June 9, 2021 By Michael Dorgan
People who own pit bulls, Rottweilers and other dogs deemed aggressive often struggle to find homeowners’ insurance or face higher premiums.
State Sen. Mike Gianaris plans to change that and has sponsored legislation that would stop insurance companies from hiking rates or denying people homeowners’ insurance based on the type of dog they keep. His bill passed the senate Tuesday.
The lawmaker says that many insurance companies will not provide homeowners’ insurance to people who keep certain types of dogs—or raise their premiums— based on the claim that some breeds are dangerous and bite.
Gianaris, who represents western Queens, says that higher premiums add to the cost of home ownership, often forcing canine lovers to forgo owning or keeping such dogs.
“People should never be forced to choose between an affordable place to live and the pets who are members of their families,” Gianaris said in a statement yesterday. “This proposal would make it easier for New Yorkers to give good homes to even more animals in need.”
Gianaris said that there is no statistical connection between dog breeds and bite incidents, citing a white paper that states that dogs such as Great Danes are no more dangerous than corgis and chihuahuas.
Dog behavior, Gianaris said, is more a function of training than breeding.
The legislation would ban insurance providers from charging higher premiums, refusing to issue or renew insurance, or canceling policies based on the breed of dog a homeowner owns.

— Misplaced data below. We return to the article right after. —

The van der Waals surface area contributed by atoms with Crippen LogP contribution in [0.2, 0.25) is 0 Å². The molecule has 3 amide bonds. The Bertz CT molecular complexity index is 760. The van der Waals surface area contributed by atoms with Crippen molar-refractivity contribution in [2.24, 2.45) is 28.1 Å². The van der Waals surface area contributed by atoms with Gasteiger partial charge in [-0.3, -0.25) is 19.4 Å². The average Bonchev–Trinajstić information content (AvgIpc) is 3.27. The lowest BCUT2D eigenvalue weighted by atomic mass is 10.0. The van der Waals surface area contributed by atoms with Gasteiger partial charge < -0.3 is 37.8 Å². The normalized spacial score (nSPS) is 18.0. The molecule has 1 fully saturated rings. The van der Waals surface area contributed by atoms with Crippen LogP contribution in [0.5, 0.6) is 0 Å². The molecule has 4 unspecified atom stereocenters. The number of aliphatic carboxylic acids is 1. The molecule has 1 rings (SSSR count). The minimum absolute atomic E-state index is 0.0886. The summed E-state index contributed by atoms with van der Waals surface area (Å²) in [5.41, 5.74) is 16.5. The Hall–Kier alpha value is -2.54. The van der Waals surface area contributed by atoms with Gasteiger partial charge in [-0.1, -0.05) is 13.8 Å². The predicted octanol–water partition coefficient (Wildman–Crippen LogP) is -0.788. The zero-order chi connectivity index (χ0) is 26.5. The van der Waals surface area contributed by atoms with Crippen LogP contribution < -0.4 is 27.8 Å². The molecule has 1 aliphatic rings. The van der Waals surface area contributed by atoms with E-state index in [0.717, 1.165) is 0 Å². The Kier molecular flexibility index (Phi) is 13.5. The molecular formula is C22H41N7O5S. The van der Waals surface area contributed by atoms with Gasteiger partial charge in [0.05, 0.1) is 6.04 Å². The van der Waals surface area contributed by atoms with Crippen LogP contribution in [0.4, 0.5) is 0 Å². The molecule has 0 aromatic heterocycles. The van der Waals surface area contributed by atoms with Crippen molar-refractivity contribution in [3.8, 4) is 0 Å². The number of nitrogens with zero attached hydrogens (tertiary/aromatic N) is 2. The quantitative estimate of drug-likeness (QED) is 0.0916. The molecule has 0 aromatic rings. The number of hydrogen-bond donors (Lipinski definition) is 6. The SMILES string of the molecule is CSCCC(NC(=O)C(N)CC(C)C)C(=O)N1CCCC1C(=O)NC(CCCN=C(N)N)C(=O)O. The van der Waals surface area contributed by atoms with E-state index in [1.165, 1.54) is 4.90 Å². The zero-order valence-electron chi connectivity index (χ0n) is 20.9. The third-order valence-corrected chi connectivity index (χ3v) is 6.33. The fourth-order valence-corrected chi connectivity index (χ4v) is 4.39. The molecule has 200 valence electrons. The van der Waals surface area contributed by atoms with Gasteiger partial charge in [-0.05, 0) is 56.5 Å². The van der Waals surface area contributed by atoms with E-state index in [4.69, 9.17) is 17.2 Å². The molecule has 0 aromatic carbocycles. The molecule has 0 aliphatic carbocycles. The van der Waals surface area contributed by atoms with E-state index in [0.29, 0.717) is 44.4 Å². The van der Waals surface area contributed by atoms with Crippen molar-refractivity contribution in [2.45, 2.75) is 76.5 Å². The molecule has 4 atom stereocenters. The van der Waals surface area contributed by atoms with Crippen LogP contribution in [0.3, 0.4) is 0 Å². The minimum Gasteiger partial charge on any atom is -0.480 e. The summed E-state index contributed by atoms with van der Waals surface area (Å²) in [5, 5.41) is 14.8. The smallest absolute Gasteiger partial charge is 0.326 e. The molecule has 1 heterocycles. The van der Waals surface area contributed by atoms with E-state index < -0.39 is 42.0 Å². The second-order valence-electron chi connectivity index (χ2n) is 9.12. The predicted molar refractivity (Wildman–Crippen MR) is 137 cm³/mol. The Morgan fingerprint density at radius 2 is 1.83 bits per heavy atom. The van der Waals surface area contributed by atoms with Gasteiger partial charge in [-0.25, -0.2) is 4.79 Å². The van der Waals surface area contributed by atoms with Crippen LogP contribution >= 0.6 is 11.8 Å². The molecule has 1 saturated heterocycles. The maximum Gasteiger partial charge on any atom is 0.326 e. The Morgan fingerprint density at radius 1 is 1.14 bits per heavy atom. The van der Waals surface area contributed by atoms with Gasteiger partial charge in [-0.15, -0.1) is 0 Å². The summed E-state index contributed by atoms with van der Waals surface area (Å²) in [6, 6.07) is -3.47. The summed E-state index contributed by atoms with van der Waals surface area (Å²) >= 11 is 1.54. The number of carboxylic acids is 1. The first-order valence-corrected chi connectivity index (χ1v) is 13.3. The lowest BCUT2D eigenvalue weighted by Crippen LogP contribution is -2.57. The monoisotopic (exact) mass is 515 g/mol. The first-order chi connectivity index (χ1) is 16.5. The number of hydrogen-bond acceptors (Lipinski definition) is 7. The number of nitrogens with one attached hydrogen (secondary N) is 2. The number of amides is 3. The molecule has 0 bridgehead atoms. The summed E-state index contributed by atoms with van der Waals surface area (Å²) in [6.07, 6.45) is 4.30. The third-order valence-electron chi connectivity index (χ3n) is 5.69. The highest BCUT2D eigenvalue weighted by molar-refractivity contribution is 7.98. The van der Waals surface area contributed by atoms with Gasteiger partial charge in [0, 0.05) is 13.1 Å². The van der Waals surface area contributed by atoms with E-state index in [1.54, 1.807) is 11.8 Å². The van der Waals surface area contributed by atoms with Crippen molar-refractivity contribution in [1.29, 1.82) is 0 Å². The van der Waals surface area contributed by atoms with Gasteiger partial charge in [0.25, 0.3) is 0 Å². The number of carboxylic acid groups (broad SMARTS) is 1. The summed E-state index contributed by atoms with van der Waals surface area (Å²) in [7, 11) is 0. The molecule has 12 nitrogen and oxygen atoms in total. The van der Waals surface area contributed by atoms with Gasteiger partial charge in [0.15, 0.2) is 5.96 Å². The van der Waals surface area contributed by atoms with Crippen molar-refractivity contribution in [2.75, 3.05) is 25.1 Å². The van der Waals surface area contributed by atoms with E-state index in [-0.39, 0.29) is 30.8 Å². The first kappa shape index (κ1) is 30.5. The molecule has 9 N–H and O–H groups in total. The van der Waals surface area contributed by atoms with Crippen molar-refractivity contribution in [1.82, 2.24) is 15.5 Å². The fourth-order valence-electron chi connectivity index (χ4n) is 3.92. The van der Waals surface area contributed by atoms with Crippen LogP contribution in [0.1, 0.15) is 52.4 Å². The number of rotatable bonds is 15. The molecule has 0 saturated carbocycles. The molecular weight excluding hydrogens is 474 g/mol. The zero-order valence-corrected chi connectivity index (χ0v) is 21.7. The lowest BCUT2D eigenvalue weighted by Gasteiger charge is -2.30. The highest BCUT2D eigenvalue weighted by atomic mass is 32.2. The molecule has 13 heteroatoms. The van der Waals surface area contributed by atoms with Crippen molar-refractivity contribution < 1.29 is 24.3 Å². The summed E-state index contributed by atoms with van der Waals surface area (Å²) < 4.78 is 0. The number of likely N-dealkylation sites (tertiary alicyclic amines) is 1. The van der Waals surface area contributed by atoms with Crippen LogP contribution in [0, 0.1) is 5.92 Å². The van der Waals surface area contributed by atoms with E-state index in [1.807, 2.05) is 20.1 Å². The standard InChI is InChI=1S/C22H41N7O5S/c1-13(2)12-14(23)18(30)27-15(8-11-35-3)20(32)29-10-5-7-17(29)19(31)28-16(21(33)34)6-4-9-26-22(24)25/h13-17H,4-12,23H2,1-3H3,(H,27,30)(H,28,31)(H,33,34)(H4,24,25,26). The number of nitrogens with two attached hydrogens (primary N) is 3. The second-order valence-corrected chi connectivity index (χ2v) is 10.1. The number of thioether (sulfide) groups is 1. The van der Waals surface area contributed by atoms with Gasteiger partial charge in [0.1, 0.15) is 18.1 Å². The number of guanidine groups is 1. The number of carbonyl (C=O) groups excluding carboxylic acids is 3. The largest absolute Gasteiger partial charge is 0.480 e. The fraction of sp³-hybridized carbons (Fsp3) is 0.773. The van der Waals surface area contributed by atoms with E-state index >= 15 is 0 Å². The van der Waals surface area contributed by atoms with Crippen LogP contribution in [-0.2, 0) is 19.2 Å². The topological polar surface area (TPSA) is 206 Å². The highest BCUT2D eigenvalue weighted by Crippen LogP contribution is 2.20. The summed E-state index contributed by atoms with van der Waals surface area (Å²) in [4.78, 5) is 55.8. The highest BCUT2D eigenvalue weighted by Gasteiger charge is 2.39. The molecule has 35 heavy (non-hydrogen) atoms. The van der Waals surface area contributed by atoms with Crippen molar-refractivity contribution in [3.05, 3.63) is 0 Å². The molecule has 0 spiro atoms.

The bill is now before the Assembly Codes Committee.
According to the text of the bill, insurance providers can currently charge homeowners higher premiums even though their dog may not have ever caused an injury to a person.
“This erroneous practice has placed pet owners in an undeserved bind,” the bill reads.
The bill also states that insurance companies have avoided losses in the past because of the additional layer of security a dog provides in deterring home burglaries.
“It is unacceptable that now insurance companies would want the ability to deny coverage based on the exact same breed of dog that may have protected the homeowners and the insurance company from loss,” the bill states.
The animal advocacy group NYS Animal Protection Federation said that it is backing the legislation.
“Insurance companies routinely stand in the way by denying homeowners insurance or charging exorbitant premiums if you own a breed that the insurers consider aggressive—like pit bulls, German shepherds, Rottweilers or Great Danes,” said Libby Post, the executive director of NYSAPF.
“This discrimination is unfounded and based on sensationalized media coverage of dog bites,” Post said.
Post said that this approach by insurance companies forces homeowners with certain types of dogs to give up their pets, which ultimately sees many canines end up in animal shelters.
“Senator Gianaris’ bill … [would end] one of the most unfair injustices pet owners are subjected to by insurance companies,” Post said.
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